Jacques Cartier observed Indian singing and dancing on his first (1534) and second (1535-36) voyages to Canada; while the Iroquois of Hochelaga had the opportunity to study Cartier's crew members who in turn played 'trompettes et aultres instrumens de musicque' (H.P. Biggar The Voyages of Jacques Cartier Published from the originals with translations, notes and appendices, Ottawa, 1924, p 62, 134, 167). Marc Lescarbot (ca 1570-ca 1630) made the first known transcriptions of Indian songs at Port Royal 1606-07: three Micmac melodies with a description of typical performance, in his Histoire de la Nouvelle-France, book 6, chapter 5 (Paris 1609; 3rd edn, Paris 1617, p 729). They were republished in Father Gabriel Sagard-Théodat's Histoire du Canada (Paris 1636), who converted Lescarbot's solfège notation to staff notation, and added rhythmic notation and harmony parts. Sagard had previously recorded part of the text of a Wyandot (Huron) dance song, collected 1623-4, and first published, along with a description of the use of dreams in curative singing and dancing, in his earlier version of the Histoire, Le Grand Voyage du Pays des Hvrons (Paris 1632). For purposes of comparison, both Lescarbot and Sagard provided transcriptions of two Tupinambà songs collected in Brazil by Jean de Léry which have since been confused with the Canadian songs by numerous writers, eg, Marain Mersenne, in Harmonie universelle (Paris 1637) and Jean-Jacques Rousseau, in the Dictionnaire de la musique (Geneva 1767). In the manuscript 'Recit des voyage et des decouvertes du Pere Jacques Marquette de la Compagnie du Jésus en l'année 1673,' held in Chantilly (ed by Jean Delanglez, Mid-America, vol 28, no. 3-4, 1946), there is a description of a Calumet ceremony performed by the Illinois Indians and transcription - inadequate, according to the transcriber, because of the limitations of Western notation - of 'quelqu'une des Chansons qu'ils ont coûtume de chanter' (JR, vol 59, 1673-7, p 136; the description of the dance is found on p 130-6; an inaccurately copied version of the transcription in Thwaite's notes, p 311; a facsimile of part of the recit version in Stevenson 1973, p 20). Claude Dablon, the explorer who edited the manuscript, mentioned 'quelques airs tres-mélodieux qu'ils [the Oumami, one of the Illinois Nations, in present day Wisconsin] chantoient de tres-bon accord' (JR, vol 55, 1670-1, p 204).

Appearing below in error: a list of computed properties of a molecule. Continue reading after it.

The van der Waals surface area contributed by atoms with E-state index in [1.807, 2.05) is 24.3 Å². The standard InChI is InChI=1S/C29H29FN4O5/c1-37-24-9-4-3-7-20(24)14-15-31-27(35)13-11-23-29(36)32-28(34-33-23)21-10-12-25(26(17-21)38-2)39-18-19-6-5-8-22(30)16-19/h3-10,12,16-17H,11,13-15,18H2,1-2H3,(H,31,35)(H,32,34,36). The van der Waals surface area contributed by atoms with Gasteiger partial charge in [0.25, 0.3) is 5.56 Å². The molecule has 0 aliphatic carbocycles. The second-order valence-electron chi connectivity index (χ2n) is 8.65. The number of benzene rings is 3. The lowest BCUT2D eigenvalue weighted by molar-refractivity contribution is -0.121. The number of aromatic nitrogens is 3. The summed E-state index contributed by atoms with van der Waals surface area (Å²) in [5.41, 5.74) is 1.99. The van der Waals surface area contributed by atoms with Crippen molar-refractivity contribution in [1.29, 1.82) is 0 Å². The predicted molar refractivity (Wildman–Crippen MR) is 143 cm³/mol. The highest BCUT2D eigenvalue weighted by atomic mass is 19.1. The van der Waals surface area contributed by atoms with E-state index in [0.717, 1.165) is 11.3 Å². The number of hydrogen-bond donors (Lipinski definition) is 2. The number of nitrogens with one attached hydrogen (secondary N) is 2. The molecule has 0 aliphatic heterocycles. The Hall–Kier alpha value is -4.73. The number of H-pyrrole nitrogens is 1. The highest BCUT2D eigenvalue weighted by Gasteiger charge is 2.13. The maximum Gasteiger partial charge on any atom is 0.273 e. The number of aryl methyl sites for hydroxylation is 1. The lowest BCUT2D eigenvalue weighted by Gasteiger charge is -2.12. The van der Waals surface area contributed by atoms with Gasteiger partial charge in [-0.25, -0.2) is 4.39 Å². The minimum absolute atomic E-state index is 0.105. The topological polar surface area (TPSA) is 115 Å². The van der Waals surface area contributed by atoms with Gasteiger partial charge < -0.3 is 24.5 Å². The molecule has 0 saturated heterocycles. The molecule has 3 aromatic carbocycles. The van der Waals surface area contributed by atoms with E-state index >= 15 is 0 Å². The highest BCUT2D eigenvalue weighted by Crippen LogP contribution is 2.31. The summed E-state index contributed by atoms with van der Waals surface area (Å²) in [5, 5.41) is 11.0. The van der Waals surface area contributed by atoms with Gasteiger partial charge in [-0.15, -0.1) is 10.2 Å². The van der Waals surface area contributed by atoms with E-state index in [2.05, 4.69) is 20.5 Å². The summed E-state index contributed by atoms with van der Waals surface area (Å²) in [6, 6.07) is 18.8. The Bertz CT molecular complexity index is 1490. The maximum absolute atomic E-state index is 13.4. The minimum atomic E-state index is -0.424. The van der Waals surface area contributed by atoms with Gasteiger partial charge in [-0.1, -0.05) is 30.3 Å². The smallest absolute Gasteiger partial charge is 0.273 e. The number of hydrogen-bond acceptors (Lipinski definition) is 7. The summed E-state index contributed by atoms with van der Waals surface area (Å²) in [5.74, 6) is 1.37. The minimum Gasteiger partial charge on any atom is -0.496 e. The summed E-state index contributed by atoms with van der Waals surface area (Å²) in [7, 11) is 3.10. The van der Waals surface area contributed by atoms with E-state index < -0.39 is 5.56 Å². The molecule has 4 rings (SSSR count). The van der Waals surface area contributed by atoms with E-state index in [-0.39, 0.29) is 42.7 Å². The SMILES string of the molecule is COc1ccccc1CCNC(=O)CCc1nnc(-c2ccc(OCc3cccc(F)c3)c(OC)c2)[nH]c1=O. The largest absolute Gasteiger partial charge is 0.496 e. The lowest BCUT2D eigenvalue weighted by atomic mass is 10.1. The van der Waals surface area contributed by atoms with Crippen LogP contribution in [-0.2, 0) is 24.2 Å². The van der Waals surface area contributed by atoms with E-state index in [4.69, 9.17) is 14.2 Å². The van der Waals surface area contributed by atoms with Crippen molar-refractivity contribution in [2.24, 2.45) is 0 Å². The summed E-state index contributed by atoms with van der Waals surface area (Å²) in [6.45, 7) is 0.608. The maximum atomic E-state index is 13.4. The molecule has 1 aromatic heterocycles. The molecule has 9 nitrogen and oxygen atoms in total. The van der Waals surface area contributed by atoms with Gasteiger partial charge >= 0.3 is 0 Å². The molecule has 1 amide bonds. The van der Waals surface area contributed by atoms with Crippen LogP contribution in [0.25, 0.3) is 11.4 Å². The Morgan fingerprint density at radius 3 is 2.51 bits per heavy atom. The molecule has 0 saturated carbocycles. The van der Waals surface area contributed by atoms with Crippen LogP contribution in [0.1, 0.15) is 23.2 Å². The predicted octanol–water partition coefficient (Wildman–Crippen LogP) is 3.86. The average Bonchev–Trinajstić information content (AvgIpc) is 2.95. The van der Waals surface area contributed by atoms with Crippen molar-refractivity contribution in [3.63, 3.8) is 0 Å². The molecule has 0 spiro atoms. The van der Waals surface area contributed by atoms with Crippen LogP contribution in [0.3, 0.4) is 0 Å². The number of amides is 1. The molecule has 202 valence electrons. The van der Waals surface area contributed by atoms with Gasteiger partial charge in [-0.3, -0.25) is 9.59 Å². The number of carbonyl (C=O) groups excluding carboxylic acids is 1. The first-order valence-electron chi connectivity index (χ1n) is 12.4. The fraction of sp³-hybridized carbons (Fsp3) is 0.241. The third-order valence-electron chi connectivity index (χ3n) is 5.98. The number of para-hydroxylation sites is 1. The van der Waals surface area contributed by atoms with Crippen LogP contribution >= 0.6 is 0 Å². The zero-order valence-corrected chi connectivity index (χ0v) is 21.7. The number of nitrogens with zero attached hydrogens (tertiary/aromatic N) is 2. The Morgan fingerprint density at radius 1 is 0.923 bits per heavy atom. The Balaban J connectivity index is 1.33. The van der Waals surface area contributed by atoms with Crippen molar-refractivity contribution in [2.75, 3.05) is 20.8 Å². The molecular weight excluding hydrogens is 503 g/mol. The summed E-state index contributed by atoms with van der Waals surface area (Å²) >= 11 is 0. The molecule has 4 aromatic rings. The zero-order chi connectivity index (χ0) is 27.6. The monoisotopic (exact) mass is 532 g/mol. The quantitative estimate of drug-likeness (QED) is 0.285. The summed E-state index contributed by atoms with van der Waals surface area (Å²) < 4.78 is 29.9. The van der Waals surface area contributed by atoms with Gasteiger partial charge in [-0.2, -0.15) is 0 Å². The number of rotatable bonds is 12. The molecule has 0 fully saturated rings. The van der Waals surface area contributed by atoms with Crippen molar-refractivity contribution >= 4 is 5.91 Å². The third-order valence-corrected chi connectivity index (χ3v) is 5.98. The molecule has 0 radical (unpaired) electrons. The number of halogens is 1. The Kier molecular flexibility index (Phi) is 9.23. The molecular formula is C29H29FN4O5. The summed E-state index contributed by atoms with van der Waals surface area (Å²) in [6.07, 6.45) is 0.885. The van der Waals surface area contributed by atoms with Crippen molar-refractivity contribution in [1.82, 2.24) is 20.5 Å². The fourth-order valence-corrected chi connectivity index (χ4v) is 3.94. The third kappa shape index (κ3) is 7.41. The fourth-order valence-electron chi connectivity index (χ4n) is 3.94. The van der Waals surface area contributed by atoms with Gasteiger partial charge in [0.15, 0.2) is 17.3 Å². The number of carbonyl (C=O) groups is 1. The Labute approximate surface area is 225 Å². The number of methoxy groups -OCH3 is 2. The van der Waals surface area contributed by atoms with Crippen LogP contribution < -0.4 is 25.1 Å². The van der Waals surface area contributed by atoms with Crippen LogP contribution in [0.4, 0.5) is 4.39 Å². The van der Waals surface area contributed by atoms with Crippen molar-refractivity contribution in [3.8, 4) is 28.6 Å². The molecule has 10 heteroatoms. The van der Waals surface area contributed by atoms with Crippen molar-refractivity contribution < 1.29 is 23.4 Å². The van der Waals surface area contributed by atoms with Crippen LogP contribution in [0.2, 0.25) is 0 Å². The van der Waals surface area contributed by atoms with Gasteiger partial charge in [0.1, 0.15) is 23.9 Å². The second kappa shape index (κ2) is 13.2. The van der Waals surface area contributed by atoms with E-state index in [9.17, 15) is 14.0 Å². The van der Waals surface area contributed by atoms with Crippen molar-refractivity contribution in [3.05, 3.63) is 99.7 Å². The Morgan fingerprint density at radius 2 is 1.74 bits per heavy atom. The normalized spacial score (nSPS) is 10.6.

Details about the context of music-making among Native groups abound in reports and travel accounts of the 17th to mid-19th centuries. Notable among the many references to Indian music by missionaries are the descriptions of Indian singing, drumming and dancing in the diary of Father Paul Le Jeune (1591-1664), superior of the Canadian missions 1632-9 (JR, vol 5, p 27, and vol 6, p 183 ff). The diary also contains references to European oral traditions and social dancing (see Missionaries in the 17th century; Dancing, pre-Confederation). Travel accounts with more than passing reference include Baron de Lahontan's Nouveaux voyages dans l'Amérique septentironale (The Hague 1703); Baqueville de la Potherie's Histoire de la Histoire de l'Amerique Septentrionale (Paris 1722), cited above; Joseph-Francois Lafitau's Moeurs des Sauvages Ameriquains (2 vols, Paris 1724) containing drawings of musical instruments (reproduced in Tehariolina 1984, p 355); Pierre-François-Xavier de Charlevoix's Histoire et description générale de la Nouvelle-France (Paris 1744); Pehr Kalm's En resa til Norra America (English transl as Travels into North America, London 1770-1; repr New York 1966), with an extensive account of Indian dancing at St-Jean, on the Richelieu River; Issac Weld's Travels through the States of North America and the Provinces of Upper and Lower Canada, during the Years 1795, 1796, and 1797 (London 1799), describing Indian dances and instruments at Kalden, opposite Detroit; and Johann Georg Kohl's Kitchi-Gami; oder, Erzählungen vom Obern See. Ein Beitrag zur Characteristik der amerikanischen Indianer (Bremen 1859; English transl London 1860, repr Minneapolis 1985), with observations on Ojibwa and voyageur music of the Lake Superior region. Early references to music of the Haida in the Queen Charlotte Islands [Haida Gwaii] (and a transcription from Baranof Island, in Alaska) are found in William Beresford's A Voyage round the World: but more particularly to the North-West Coast of America: Performed in 1785, 1786, 1787 and 1788... By Capt. George Dixon (London 1789). The explorer Sir John Ross made an early regional comparison, noting differences between the singing and dance of Inuit in the vicinity of Repulse Bay and that of Greenlanders, in Narrative of a Second Voyage in Search of Northwest Passage and of a Residence in the Arctic Regions During the years 1829, 1830, 1831, 1832, 1833 (London 1835), p 287.